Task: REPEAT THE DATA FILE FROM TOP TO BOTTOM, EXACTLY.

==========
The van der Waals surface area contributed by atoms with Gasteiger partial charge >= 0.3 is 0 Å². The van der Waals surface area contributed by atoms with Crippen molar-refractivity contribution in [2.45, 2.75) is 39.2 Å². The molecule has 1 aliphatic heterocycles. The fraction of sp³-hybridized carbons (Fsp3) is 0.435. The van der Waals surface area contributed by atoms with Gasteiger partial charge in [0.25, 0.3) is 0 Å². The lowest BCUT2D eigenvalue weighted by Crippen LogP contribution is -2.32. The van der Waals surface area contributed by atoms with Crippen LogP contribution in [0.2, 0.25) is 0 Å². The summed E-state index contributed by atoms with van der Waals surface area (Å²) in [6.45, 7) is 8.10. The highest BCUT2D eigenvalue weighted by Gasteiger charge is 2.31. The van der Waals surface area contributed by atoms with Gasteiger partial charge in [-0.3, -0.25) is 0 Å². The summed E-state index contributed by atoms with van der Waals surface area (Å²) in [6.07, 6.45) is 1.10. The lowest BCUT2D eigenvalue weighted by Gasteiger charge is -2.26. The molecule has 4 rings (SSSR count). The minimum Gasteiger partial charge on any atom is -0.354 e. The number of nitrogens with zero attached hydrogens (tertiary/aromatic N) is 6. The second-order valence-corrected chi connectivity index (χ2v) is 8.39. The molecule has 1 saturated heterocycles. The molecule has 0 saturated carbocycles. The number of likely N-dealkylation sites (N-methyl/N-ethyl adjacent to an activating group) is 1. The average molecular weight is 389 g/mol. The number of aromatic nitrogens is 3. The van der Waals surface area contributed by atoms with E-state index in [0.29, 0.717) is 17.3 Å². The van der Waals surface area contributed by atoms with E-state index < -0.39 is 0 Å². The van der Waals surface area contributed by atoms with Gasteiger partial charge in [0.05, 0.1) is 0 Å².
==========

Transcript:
The van der Waals surface area contributed by atoms with Gasteiger partial charge >= 0.3 is 0 Å². The van der Waals surface area contributed by atoms with Crippen molar-refractivity contribution in [2.45, 2.75) is 39.2 Å². The molecule has 1 aliphatic heterocycles. The fraction of sp³-hybridized carbons (Fsp3) is 0.435. The van der Waals surface area contributed by atoms with Gasteiger partial charge in [0.25, 0.3) is 0 Å². The lowest BCUT2D eigenvalue weighted by Crippen LogP contribution is -2.32. The van der Waals surface area contributed by atoms with Crippen LogP contribution in [0.2, 0.25) is 0 Å². The summed E-state index contributed by atoms with van der Waals surface area (Å²) in [6.45, 7) is 8.10. The highest BCUT2D eigenvalue weighted by Gasteiger charge is 2.31. The van der Waals surface area contributed by atoms with Gasteiger partial charge in [-0.3, -0.25) is 0 Å². The summed E-state index contributed by atoms with van der Waals surface area (Å²) in [6.07, 6.45) is 1.10. The lowest BCUT2D eigenvalue weighted by Gasteiger charge is -2.26. The molecule has 4 rings (SSSR count). The minimum Gasteiger partial charge on any atom is -0.354 e. The number of nitrogens with zero attached hydrogens (tertiary/aromatic N) is 6. The second-order valence-corrected chi connectivity index (χ2v) is 8.39. The molecule has 1 saturated heterocycles. The molecule has 0 saturated carbocycles. The number of likely N-dealkylation sites (N-methyl/N-ethyl adjacent to an activating group) is 1. The average molecular weight is 389 g/mol. The number of aromatic nitrogens is 3. The van der Waals surface area contributed by atoms with E-state index in [0.29, 0.717) is 17.3 Å². The van der Waals surface area contributed by atoms with E-state index < -0.39 is 0 Å². The van der Waals surface area contributed by atoms with Gasteiger partial charge in [0.05, 0.1) is 0 Å².